Forgive if it is a silly question, but I couldn't find any answers to this online. I find it hard to understand some ESD related issues. I believe that, typically, Electrostatic Discharges occur when something electrically charged touches or get sufficiently close to another thing that is grounded (I understand that it doesn't necessarily have to be grounded. I'm talking about common ESD related problems in practice). If this "other thing" is an ESD sensitive component, the electric current that passes through it may damage it.
Assume there is an ESD sensitive component, with no electric charge, in an antistatic bag (isolated from ground?). An electrically charged person opens the bag and touches the component with her bare hands. I presume that, since the component is not connected to ground, no current could pass through it, only to it (assuming some electric charge would flow from the person to the component, until they are at the same potential).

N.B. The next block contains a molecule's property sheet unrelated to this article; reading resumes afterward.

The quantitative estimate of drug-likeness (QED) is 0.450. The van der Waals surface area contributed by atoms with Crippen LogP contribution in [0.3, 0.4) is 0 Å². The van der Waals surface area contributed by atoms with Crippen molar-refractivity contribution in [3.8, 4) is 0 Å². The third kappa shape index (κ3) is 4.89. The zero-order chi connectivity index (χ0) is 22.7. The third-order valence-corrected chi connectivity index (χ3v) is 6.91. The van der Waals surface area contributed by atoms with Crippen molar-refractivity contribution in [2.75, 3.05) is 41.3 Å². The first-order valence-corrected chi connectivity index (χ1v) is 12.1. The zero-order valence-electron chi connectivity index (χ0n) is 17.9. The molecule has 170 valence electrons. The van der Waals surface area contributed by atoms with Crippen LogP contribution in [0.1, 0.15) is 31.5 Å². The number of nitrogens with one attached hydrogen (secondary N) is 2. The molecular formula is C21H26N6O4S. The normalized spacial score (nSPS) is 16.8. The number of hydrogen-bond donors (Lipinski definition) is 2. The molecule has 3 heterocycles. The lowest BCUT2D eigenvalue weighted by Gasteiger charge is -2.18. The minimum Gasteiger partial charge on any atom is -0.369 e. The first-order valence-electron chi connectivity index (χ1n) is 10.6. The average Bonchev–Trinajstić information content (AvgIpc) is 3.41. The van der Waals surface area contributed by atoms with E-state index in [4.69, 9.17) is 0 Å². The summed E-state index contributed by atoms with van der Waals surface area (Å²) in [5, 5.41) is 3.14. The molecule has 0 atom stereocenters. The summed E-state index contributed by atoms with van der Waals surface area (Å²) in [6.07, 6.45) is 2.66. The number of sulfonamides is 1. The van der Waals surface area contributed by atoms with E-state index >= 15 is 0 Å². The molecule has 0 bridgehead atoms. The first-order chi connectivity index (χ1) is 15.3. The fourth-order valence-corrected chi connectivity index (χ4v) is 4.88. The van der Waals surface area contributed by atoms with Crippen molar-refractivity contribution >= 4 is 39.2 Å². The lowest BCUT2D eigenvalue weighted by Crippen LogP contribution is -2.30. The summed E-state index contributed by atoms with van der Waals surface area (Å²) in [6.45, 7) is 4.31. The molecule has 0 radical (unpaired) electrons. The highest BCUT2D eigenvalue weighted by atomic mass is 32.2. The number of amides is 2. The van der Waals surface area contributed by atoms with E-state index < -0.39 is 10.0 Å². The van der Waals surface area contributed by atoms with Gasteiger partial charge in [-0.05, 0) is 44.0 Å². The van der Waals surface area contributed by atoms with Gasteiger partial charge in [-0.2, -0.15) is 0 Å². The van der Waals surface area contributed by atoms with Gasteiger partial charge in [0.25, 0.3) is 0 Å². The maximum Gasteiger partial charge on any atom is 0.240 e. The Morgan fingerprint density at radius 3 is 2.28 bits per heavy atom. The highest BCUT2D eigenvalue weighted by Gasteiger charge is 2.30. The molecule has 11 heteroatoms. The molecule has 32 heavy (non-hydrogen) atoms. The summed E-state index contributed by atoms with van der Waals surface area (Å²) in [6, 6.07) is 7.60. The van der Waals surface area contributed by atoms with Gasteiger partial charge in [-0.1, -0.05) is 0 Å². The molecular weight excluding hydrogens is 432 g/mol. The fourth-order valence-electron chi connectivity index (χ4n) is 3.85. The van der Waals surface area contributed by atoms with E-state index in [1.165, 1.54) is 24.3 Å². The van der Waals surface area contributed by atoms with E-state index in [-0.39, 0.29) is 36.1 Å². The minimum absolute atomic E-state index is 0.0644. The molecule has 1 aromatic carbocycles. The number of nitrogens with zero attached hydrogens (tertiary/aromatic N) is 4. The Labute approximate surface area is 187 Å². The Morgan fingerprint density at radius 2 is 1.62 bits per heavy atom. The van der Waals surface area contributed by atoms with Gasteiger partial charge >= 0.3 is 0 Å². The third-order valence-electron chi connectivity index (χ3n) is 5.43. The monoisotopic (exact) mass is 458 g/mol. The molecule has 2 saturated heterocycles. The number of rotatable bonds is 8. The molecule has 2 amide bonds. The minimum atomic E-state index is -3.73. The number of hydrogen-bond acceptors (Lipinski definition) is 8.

Could this current easily damage a component? Or the electric charge necessary for it to be damaged is too high to be a concern?
Maybe my question is somewhat similar to this one, except it asks about a bird killed by a powerline instead of a component damaged by an electric charged person. The answers mention that a very high voltage would be necessary to kill the bird: Can a bird, previously at earth potential, get electrocuted by landing on a powerline at high-enough voltage due to the initial “equalization charge”?